Under the Influence: Going it Alone in Afghanistan

After seven years in Afghanistan, it's back to basics. On Friday, President Barack Obama unveiled the results of his comprehensive and long-awaited policy review of the U.S. war strategy in South and Central Asia. Reining in what has become a discombobulated mission, he asked outright, "What is our purpose in Afghanistan?" He then went on to answer his own question: Our purpose is the pursuit of al-Qaida and its leadership, Osama bin Laden and Ayman al-Zawahiri. There is little surprise in that decision.

Likewise, the new way forward offered few unexpected headlines. The strategy will focus on an approach to Pakistan as much as Afghanistan. There will be more U.S. troops -- another 4,000 in addition to the 17,000 already on their way, bringing the total number of boots on the ground to 60,000. The president announced the mobilization of a new wave of civilian expertise to support reconstruction efforts: agricultural specialists, lawyers and engineers. In fact, there is evidence that much of this strategy has been known for quite a while, having emerged out of a newfound consensus in policy circles over the last year.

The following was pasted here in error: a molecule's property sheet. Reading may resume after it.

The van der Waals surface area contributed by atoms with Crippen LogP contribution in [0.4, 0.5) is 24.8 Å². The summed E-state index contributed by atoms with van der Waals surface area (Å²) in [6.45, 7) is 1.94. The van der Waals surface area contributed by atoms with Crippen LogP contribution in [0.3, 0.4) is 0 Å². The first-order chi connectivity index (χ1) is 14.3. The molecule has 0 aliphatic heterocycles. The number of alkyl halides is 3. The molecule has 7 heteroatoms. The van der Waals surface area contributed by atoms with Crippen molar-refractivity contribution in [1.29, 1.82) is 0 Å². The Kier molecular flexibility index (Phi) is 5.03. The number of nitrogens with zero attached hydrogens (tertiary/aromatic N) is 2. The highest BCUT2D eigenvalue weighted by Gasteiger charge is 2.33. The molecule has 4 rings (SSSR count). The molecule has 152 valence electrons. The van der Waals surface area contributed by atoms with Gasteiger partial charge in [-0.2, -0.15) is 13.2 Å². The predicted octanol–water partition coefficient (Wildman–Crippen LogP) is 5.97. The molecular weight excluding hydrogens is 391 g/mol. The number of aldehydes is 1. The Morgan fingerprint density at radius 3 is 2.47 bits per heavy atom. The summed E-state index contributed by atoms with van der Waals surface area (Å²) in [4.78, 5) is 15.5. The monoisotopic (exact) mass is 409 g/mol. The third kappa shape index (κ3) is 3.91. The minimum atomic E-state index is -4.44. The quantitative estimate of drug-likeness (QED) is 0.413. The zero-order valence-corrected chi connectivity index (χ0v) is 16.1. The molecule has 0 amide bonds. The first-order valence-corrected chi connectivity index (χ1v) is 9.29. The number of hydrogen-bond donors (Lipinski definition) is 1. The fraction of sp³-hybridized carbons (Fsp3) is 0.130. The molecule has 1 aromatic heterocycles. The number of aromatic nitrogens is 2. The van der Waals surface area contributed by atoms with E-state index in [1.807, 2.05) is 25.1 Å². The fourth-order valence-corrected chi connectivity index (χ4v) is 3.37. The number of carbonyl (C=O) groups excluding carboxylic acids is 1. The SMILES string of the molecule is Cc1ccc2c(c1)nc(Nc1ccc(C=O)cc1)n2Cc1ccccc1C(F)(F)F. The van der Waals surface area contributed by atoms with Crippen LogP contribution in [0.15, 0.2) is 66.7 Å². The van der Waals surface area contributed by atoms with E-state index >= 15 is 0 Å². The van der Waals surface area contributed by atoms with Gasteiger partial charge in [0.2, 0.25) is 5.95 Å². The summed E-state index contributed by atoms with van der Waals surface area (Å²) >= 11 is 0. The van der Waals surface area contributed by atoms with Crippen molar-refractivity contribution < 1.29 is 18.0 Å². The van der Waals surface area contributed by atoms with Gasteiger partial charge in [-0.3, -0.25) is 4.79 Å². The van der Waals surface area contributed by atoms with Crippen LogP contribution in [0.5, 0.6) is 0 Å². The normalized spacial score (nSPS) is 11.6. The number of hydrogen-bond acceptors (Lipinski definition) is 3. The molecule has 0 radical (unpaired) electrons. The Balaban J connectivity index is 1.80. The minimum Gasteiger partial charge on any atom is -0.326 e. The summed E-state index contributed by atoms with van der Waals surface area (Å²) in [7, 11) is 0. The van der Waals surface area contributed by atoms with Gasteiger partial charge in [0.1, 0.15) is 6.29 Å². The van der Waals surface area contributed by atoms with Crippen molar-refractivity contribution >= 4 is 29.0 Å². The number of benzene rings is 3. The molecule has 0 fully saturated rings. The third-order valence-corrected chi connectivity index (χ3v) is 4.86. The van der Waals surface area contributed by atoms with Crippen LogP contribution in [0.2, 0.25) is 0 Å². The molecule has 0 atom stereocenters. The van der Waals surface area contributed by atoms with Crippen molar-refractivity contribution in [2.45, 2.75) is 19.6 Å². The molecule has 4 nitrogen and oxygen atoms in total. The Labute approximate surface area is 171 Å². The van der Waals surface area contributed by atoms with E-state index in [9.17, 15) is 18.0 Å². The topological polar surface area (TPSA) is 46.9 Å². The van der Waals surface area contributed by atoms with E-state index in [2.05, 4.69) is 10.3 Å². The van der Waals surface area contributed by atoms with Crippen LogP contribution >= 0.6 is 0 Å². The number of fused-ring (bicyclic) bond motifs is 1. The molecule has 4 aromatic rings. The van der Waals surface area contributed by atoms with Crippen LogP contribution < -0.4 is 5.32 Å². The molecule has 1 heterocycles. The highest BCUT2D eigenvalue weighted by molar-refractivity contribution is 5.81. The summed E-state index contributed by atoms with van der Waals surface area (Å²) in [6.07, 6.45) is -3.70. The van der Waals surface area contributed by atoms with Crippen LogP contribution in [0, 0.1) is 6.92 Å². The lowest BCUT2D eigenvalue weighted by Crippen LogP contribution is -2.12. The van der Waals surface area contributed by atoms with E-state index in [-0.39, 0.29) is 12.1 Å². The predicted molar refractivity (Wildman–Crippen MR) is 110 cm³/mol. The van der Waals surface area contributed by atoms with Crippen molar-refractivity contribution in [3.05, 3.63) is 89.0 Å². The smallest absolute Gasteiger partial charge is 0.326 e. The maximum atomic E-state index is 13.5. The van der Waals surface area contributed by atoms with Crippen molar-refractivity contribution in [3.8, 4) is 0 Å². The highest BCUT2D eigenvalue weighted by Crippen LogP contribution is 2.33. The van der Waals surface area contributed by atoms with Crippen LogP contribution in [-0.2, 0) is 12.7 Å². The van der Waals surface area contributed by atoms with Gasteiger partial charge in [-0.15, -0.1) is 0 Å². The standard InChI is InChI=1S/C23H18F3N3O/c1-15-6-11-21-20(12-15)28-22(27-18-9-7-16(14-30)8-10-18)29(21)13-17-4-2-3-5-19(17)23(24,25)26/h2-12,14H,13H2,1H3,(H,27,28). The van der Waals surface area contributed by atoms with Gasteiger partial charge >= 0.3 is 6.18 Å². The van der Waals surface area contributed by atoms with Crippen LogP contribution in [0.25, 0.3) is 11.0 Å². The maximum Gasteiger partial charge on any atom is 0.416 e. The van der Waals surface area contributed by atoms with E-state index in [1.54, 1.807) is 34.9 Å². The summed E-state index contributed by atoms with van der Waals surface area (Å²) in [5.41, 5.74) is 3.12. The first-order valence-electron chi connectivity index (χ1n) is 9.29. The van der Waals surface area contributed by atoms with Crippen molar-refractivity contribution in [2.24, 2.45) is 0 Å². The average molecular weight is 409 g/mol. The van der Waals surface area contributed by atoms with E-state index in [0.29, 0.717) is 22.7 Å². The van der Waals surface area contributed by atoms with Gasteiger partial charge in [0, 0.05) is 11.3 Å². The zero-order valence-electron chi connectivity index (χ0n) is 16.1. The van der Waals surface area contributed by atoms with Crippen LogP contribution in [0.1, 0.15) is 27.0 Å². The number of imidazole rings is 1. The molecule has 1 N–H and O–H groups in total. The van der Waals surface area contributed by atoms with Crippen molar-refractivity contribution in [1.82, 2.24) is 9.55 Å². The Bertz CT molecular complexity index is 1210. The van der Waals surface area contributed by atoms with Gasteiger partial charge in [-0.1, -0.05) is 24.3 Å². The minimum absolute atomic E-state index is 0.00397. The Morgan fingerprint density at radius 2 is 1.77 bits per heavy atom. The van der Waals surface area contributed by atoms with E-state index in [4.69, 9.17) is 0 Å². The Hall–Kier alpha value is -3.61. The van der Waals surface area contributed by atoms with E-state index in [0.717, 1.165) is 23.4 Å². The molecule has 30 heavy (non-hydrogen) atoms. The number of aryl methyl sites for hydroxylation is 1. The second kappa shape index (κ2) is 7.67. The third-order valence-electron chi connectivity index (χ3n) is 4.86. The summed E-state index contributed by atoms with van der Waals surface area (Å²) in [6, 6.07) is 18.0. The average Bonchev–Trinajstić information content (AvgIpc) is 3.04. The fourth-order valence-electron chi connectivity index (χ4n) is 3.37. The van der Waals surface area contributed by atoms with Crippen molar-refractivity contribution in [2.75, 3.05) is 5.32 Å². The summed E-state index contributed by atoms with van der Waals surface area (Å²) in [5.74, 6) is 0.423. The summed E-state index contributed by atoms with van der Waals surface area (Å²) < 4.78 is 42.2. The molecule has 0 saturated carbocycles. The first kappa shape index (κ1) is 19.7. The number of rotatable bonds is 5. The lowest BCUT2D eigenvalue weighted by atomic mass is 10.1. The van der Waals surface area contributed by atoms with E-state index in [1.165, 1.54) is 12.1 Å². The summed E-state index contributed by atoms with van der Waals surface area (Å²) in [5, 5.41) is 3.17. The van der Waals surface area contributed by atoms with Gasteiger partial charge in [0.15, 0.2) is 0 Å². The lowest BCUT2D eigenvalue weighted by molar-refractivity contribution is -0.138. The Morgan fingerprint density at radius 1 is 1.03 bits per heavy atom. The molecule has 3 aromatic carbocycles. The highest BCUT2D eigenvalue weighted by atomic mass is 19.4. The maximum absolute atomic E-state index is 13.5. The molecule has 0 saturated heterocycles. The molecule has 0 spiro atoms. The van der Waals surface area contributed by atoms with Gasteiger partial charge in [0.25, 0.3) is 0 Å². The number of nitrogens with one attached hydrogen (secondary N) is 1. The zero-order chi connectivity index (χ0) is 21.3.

Administration officials are quick to admit that the new strategy has to build on the lessons learned from failures in Iraq. But in stepping back to look at what's going on, it's clear that this is another case of state-building under fire. Describing al-Qaida as a "cancer that risks killing Pakistan from within," Obama confirmed continued U.S. military assistance to the government of Asif Ali Zardari. (It's troubling to note that the announcement coincided with reports that Pakistani intelligence services are, at times, actually working hand in hand with Taliban factions.) Ultimately though, the solution in Pakistan depends on diplomacy and development more than military victories: The Obama administration pledged support to confidence-building talks between Pakistan and India; the International Monetary Fund and the World Bank will set the country on sound economic footing; and another $1.5 billion in U.S. aid will build schools, roads and hospitals.

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